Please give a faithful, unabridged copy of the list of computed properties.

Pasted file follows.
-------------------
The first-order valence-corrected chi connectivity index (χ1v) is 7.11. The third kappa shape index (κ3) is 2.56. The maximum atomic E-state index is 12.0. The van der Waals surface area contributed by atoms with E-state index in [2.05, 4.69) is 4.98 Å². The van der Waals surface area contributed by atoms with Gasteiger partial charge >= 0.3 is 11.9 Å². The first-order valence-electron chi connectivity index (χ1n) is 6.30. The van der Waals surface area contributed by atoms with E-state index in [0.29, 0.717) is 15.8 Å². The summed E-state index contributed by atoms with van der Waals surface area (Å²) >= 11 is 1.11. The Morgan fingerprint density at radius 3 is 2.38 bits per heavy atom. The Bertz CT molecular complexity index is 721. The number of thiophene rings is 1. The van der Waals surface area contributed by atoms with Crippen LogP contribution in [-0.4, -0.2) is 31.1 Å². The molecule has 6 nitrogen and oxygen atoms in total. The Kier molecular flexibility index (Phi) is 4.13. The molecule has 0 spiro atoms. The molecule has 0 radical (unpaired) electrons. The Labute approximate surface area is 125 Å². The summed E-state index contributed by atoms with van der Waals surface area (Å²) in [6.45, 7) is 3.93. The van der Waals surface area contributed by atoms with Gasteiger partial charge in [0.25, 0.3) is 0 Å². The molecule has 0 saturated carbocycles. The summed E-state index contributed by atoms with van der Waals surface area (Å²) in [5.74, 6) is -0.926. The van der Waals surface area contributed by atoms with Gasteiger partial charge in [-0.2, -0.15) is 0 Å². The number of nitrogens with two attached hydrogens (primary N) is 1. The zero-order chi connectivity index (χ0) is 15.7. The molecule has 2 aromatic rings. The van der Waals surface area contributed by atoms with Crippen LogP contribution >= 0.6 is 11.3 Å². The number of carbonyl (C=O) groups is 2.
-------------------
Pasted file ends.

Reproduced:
The first-order valence-corrected chi connectivity index (χ1v) is 7.11. The third kappa shape index (κ3) is 2.56. The maximum atomic E-state index is 12.0. The van der Waals surface area contributed by atoms with E-state index in [2.05, 4.69) is 4.98 Å². The van der Waals surface area contributed by atoms with Gasteiger partial charge >= 0.3 is 11.9 Å². The first-order valence-electron chi connectivity index (χ1n) is 6.30. The van der Waals surface area contributed by atoms with E-state index in [0.29, 0.717) is 15.8 Å². The summed E-state index contributed by atoms with van der Waals surface area (Å²) >= 11 is 1.11. The Morgan fingerprint density at radius 3 is 2.38 bits per heavy atom. The Bertz CT molecular complexity index is 721. The number of thiophene rings is 1. The van der Waals surface area contributed by atoms with Crippen LogP contribution in [-0.4, -0.2) is 31.1 Å². The molecule has 6 nitrogen and oxygen atoms in total. The Kier molecular flexibility index (Phi) is 4.13. The molecule has 0 spiro atoms. The molecule has 0 radical (unpaired) electrons. The Labute approximate surface area is 125 Å². The summed E-state index contributed by atoms with van der Waals surface area (Å²) in [6.45, 7) is 3.93. The van der Waals surface area contributed by atoms with Gasteiger partial charge in [0.25, 0.3) is 0 Å². The molecule has 0 saturated carbocycles. The summed E-state index contributed by atoms with van der Waals surface area (Å²) in [5.74, 6) is -0.926. The van der Waals surface area contributed by atoms with Gasteiger partial charge in [-0.2, -0.15) is 0 Å². The number of nitrogens with two attached hydrogens (primary N) is 1. The zero-order chi connectivity index (χ0) is 15.7. The molecule has 2 aromatic rings. The van der Waals surface area contributed by atoms with Crippen LogP contribution >= 0.6 is 11.3 Å². The number of carbonyl (C=O) groups is 2.